NCPCR to Delhi HC: ‘Casual Attitude’ Being Shown by Delhi Police in Investigating POCSO FIR against Mohd Zubair

NCPR Law Insider

Khushi Bajpai

Published on: October 12, 2022 at 19:45 IST

Fact-checker Mohammed Zubair was accused of threatening a girl on Twitter, but the Delhi Police claimed that there was “no cognizable offense” against him.

The National Commission for the Protection of Child Rights (NCPCR) called this declaration “incorrect” in a court filing in Delhi on Tuesday.

The Delhi Police’s stance, according to the NCPCR, exposes the “casual attitude” of the authorities. The NCPCR asked the high court to direct the police to undertake a comprehensive inquiry into the case and wrap it up as soon as feasible.

Based on the data the police gave in their month of May status report, the child rights organization asserted Zubair had been trying to elude the investigation and not collaborating with the authorities.

In its affidavit to the Delhi High Court, NCPCR claimed the following:

“The petitioner’s malicious intent to conceal the facts is obvious, and it is believed that this is delaying the inquiry into this issue significantly. The Delhi Police’s claim that there is no evidence of a cognisable offense against the petitioner is false as well and reflects the force’s lax approach to the investigation.”

The NCPCR claims that retweeting the girl’s picture put her safety in danger, exposed her to online harassment, and assisted her father in revealing her name.

“Statements made on the photo of the young girl also included comments that were in the type of sexual harassment and was seen to be in violation of the provisions of the POCSO Act, IPC, and IT Act,” the NCPCR continued.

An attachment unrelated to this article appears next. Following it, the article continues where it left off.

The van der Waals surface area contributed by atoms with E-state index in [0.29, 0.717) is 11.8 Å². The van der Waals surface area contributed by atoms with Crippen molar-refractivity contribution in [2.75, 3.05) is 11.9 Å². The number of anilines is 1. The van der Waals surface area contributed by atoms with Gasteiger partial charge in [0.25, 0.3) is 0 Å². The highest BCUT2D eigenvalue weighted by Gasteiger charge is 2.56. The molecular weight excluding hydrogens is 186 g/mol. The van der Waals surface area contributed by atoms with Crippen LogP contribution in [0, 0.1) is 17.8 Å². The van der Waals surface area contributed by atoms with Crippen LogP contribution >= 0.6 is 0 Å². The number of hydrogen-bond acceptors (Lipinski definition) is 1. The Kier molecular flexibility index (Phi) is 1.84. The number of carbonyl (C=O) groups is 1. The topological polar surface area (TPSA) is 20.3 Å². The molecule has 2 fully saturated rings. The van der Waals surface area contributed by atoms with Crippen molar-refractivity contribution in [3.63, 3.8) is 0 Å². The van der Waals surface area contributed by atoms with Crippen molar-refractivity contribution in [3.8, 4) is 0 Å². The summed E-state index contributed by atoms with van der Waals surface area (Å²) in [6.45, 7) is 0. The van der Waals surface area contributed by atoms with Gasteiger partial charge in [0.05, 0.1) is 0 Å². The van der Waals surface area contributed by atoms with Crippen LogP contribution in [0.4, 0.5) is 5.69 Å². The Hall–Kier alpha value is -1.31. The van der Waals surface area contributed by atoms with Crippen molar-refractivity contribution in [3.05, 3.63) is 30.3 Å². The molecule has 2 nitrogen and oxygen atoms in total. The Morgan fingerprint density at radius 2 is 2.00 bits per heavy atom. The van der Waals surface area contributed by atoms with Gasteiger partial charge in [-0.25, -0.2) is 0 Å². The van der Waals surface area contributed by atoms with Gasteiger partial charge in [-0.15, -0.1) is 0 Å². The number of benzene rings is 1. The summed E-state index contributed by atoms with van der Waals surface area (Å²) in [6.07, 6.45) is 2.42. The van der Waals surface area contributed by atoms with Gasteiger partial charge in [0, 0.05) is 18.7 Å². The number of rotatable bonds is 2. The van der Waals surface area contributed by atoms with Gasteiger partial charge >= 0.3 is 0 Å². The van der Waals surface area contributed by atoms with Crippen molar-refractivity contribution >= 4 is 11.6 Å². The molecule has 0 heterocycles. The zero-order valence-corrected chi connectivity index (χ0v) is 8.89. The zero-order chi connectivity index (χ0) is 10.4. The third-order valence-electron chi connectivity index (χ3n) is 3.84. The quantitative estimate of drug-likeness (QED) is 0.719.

According to the affidavit, Zubair didn’t delete the tweet or alert the authorities to other Twitter users who had posted offensive comments.

In the affidavit, the child rights organization asked the court to conduct a comprehensive inquiry.

According to the statement, “The NCPCR requests that the court direct the Delhi Police to conduct a thorough investigation in this case and complete the same on a priority basis in light of the violations committed against the minor girl in the said case and the information provided by the Delhi Police in its status report dated May 14, 2022.”

In September of last year, the high court gave the police orders not to take any coercive action against Zubair in the case.

It also gave Twitter India instructions to help the authorities with their probe.

The FIR was described by Zubair as “an entirely ridiculous complaint.” In revenge for Zubair’s posts, according to his attorney, a man denigrated, harassed, and even posted comments on his Twitter profile with clear communal connotations.

Later on, the fact-checker published the display photo of the dad holding his young daughter, whose face Mr. Zubair had blurred.

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